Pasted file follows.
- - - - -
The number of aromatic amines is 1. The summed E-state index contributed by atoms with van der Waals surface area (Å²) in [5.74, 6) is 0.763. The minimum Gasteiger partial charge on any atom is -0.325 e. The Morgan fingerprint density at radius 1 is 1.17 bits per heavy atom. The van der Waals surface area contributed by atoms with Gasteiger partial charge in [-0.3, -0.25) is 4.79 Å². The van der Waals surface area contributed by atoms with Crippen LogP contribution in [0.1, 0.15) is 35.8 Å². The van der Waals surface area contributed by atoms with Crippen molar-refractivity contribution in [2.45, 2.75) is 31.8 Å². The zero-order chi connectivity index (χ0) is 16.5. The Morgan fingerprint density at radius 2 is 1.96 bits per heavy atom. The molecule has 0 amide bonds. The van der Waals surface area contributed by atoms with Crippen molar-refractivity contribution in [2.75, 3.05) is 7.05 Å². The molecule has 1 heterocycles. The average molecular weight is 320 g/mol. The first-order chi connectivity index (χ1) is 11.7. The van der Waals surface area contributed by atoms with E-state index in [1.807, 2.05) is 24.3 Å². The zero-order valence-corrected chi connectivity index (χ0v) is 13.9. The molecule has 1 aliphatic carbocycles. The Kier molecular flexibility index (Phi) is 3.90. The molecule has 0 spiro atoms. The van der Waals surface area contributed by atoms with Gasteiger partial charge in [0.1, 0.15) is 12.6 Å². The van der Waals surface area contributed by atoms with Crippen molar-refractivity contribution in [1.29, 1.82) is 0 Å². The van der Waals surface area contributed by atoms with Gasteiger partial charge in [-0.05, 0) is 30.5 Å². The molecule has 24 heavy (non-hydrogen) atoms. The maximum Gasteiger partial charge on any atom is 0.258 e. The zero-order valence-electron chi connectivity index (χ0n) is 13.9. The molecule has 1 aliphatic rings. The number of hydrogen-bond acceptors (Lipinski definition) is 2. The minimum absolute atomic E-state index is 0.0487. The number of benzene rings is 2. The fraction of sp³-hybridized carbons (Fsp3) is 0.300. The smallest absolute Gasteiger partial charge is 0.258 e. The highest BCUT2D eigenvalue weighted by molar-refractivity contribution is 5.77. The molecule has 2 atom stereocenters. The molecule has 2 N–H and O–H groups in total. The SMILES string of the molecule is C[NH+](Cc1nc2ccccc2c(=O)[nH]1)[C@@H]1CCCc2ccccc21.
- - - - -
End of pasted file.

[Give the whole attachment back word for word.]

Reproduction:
The number of aromatic amines is 1. The summed E-state index contributed by atoms with van der Waals surface area (Å²) in [5.74, 6) is 0.763. The minimum Gasteiger partial charge on any atom is -0.325 e. The Morgan fingerprint density at radius 1 is 1.17 bits per heavy atom. The van der Waals surface area contributed by atoms with Gasteiger partial charge in [-0.3, -0.25) is 4.79 Å². The van der Waals surface area contributed by atoms with Crippen LogP contribution in [0.1, 0.15) is 35.8 Å². The van der Waals surface area contributed by atoms with Crippen molar-refractivity contribution in [2.45, 2.75) is 31.8 Å². The zero-order chi connectivity index (χ0) is 16.5. The Morgan fingerprint density at radius 2 is 1.96 bits per heavy atom. The molecule has 0 amide bonds. The van der Waals surface area contributed by atoms with Crippen molar-refractivity contribution in [2.75, 3.05) is 7.05 Å². The molecule has 1 heterocycles. The average molecular weight is 320 g/mol. The first-order chi connectivity index (χ1) is 11.7. The van der Waals surface area contributed by atoms with E-state index in [1.807, 2.05) is 24.3 Å². The zero-order valence-corrected chi connectivity index (χ0v) is 13.9. The molecule has 1 aliphatic carbocycles. The Kier molecular flexibility index (Phi) is 3.90. The molecule has 0 spiro atoms. The van der Waals surface area contributed by atoms with Gasteiger partial charge in [0.1, 0.15) is 12.6 Å². The van der Waals surface area contributed by atoms with Crippen molar-refractivity contribution in [1.29, 1.82) is 0 Å². The van der Waals surface area contributed by atoms with Gasteiger partial charge in [-0.05, 0) is 30.5 Å². The molecule has 24 heavy (non-hydrogen) atoms. The maximum Gasteiger partial charge on any atom is 0.258 e. The zero-order valence-electron chi connectivity index (χ0n) is 13.9. The molecule has 1 aliphatic rings. The number of hydrogen-bond acceptors (Lipinski definition) is 2. The minimum absolute atomic E-state index is 0.0487. The number of benzene rings is 2. The fraction of sp³-hybridized carbons (Fsp3) is 0.300. The smallest absolute Gasteiger partial charge is 0.258 e. The highest BCUT2D eigenvalue weighted by molar-refractivity contribution is 5.77. The molecule has 2 atom stereocenters. The molecule has 2 N–H and O–H groups in total. The SMILES string of the molecule is C[NH+](Cc1nc2ccccc2c(=O)[nH]1)[C@@H]1CCCc2ccccc21.